Copy and pasting one block into another is also possible, but the Copy/Paste commands aren't intended for changing only the color of an object.  That is an example of using only one tool for everything, and a simple tool requires that all tasks be one task—the only kind it can perform. One of these videos might help you learn how to change a color in PS. You won't want all of the methods described — not for the one task you want to perform. But sometime, you'll need those other methods to most efficiently get the job done, or you don't need a powerful program at all.

https://helpx.adobe.com/photoshop/how-to/color-management-basics.html

https://helpx.adobe.com/photoshop/how-to/change-color-object-photoshop.html

One task at a time, you can learn Photoshop as easily as any other program over time, but if you really want to limit what you can do with an image, then you should probably use another application.  Photoshop is intended for people who want as much flexibility as they can get for what they want or need to do.
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Mike Gunson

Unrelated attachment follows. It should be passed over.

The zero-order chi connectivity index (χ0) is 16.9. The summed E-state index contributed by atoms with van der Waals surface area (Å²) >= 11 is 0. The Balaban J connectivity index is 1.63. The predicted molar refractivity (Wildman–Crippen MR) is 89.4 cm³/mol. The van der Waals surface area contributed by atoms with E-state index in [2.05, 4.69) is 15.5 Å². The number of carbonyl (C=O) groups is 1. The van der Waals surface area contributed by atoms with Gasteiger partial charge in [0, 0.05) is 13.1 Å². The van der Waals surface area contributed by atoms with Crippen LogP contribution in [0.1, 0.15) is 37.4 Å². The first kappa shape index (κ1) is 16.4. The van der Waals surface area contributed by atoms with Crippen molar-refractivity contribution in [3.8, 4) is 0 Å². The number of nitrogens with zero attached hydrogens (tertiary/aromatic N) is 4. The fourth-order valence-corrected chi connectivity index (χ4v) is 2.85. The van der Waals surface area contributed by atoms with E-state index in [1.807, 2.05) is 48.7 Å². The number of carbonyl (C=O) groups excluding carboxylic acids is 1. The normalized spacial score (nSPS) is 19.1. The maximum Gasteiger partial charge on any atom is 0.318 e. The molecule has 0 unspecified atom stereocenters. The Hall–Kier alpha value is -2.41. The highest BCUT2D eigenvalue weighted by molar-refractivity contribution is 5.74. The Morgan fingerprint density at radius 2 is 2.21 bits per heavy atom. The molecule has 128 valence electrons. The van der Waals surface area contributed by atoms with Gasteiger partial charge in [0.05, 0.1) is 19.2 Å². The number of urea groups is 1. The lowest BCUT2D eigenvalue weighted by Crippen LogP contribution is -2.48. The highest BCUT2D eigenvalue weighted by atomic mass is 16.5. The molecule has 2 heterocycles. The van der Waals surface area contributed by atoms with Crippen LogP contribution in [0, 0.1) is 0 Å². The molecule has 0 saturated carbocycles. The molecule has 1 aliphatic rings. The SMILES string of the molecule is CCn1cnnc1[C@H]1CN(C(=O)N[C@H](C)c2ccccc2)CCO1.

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totally agree........pretty smart adaptable person but photoshop is down right Maddening
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Felicity

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The issue I have with Photoshop/learning photoshop is you're right it's not beginner friendly, and here's what I say to one of the earlier comments about the master wood working tools etc.  Go into a woodworking shop knowing how to use a hammer.  You can probably use a hammer.  Go into photoshop knowing basics/some advanced techniques, use nothing, do nothing.  Everything is as mentioned before, alien, from the use of mouse commands being different, from the clicking inbetween tools.  Complexity itself isn't alien, the way they give it to us is.  It's just ridiculous, look up tutorial on how to change colours, look up tutorials on how to paste between pages without all of your edits spontaniously undoing themselves.  I get that you feel proud that you spent however long you did learning this.  But you have to admit that it could and should have been made FAR more user friendly.  I just scrapped a project I was working on because I got so frustrated using the most basic of tools in photoshop.  More tutorials I guess, explain to me what should have been easy to find out within the first few clicks in the program.